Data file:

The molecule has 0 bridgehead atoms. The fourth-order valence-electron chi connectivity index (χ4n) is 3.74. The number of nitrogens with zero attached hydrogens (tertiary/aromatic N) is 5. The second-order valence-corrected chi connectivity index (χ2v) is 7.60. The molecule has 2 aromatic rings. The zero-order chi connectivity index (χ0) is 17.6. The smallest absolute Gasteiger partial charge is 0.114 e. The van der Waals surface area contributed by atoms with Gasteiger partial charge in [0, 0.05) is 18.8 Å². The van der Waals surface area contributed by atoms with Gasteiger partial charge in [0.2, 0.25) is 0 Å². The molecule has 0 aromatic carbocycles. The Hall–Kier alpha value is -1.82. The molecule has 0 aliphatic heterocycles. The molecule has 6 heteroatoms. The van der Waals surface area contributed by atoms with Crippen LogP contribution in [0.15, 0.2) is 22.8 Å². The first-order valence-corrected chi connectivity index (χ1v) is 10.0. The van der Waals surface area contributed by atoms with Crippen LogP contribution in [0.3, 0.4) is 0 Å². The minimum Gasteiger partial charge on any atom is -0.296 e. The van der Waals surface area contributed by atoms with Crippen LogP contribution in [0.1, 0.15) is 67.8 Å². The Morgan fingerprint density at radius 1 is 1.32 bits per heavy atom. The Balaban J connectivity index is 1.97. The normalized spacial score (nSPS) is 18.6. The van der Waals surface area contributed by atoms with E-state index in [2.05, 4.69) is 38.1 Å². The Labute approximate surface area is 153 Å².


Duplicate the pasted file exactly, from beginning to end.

The molecule has 0 bridgehead atoms. The fourth-order valence-electron chi connectivity index (χ4n) is 3.74. The number of nitrogens with zero attached hydrogens (tertiary/aromatic N) is 5. The second-order valence-corrected chi connectivity index (χ2v) is 7.60. The molecule has 2 aromatic rings. The zero-order chi connectivity index (χ0) is 17.6. The smallest absolute Gasteiger partial charge is 0.114 e. The van der Waals surface area contributed by atoms with Gasteiger partial charge in [0, 0.05) is 18.8 Å². The van der Waals surface area contributed by atoms with Gasteiger partial charge in [0.2, 0.25) is 0 Å². The molecule has 0 aromatic carbocycles. The Hall–Kier alpha value is -1.82. The molecule has 0 aliphatic heterocycles. The molecule has 6 heteroatoms. The van der Waals surface area contributed by atoms with Crippen LogP contribution in [0.15, 0.2) is 22.8 Å². The first-order valence-corrected chi connectivity index (χ1v) is 10.0. The van der Waals surface area contributed by atoms with Crippen LogP contribution in [0.3, 0.4) is 0 Å². The minimum Gasteiger partial charge on any atom is -0.296 e. The van der Waals surface area contributed by atoms with Crippen LogP contribution in [0.1, 0.15) is 67.8 Å². The Morgan fingerprint density at radius 1 is 1.32 bits per heavy atom. The Balaban J connectivity index is 1.97. The normalized spacial score (nSPS) is 18.6. The van der Waals surface area contributed by atoms with E-state index in [2.05, 4.69) is 38.1 Å². The Labute approximate surface area is 153 Å².